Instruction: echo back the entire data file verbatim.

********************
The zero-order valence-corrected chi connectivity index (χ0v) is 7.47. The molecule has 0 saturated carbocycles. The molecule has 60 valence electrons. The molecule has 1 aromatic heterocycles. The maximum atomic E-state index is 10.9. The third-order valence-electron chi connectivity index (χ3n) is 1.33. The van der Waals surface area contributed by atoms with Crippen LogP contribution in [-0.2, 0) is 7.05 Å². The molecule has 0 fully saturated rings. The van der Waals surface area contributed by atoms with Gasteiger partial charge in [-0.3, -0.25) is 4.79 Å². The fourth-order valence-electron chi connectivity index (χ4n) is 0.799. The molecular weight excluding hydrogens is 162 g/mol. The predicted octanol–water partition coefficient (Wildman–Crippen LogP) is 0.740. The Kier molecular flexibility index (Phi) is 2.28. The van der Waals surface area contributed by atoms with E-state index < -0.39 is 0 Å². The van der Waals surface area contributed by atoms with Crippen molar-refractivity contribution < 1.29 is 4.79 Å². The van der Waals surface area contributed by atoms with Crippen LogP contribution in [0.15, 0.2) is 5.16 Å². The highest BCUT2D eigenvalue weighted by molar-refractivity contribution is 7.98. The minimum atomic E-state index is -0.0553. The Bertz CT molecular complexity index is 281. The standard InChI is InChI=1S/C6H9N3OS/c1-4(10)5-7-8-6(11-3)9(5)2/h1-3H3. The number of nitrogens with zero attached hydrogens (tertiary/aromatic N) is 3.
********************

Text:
The zero-order valence-corrected chi connectivity index (χ0v) is 7.47. The molecule has 0 saturated carbocycles. The molecule has 60 valence electrons. The molecule has 1 aromatic heterocycles. The maximum atomic E-state index is 10.9. The third-order valence-electron chi connectivity index (χ3n) is 1.33. The van der Waals surface area contributed by atoms with Crippen LogP contribution in [-0.2, 0) is 7.05 Å². The molecule has 0 fully saturated rings. The van der Waals surface area contributed by atoms with Gasteiger partial charge in [-0.3, -0.25) is 4.79 Å². The fourth-order valence-electron chi connectivity index (χ4n) is 0.799. The molecular weight excluding hydrogens is 162 g/mol. The predicted octanol–water partition coefficient (Wildman–Crippen LogP) is 0.740. The Kier molecular flexibility index (Phi) is 2.28. The van der Waals surface area contributed by atoms with E-state index < -0.39 is 0 Å². The van der Waals surface area contributed by atoms with Crippen molar-refractivity contribution < 1.29 is 4.79 Å². The van der Waals surface area contributed by atoms with Crippen LogP contribution in [0.15, 0.2) is 5.16 Å². The highest BCUT2D eigenvalue weighted by molar-refractivity contribution is 7.98. The minimum atomic E-state index is -0.0553. The Bertz CT molecular complexity index is 281. The standard InChI is InChI=1S/C6H9N3OS/c1-4(10)5-7-8-6(11-3)9(5)2/h1-3H3. The number of nitrogens with zero attached hydrogens (tertiary/aromatic N) is 3.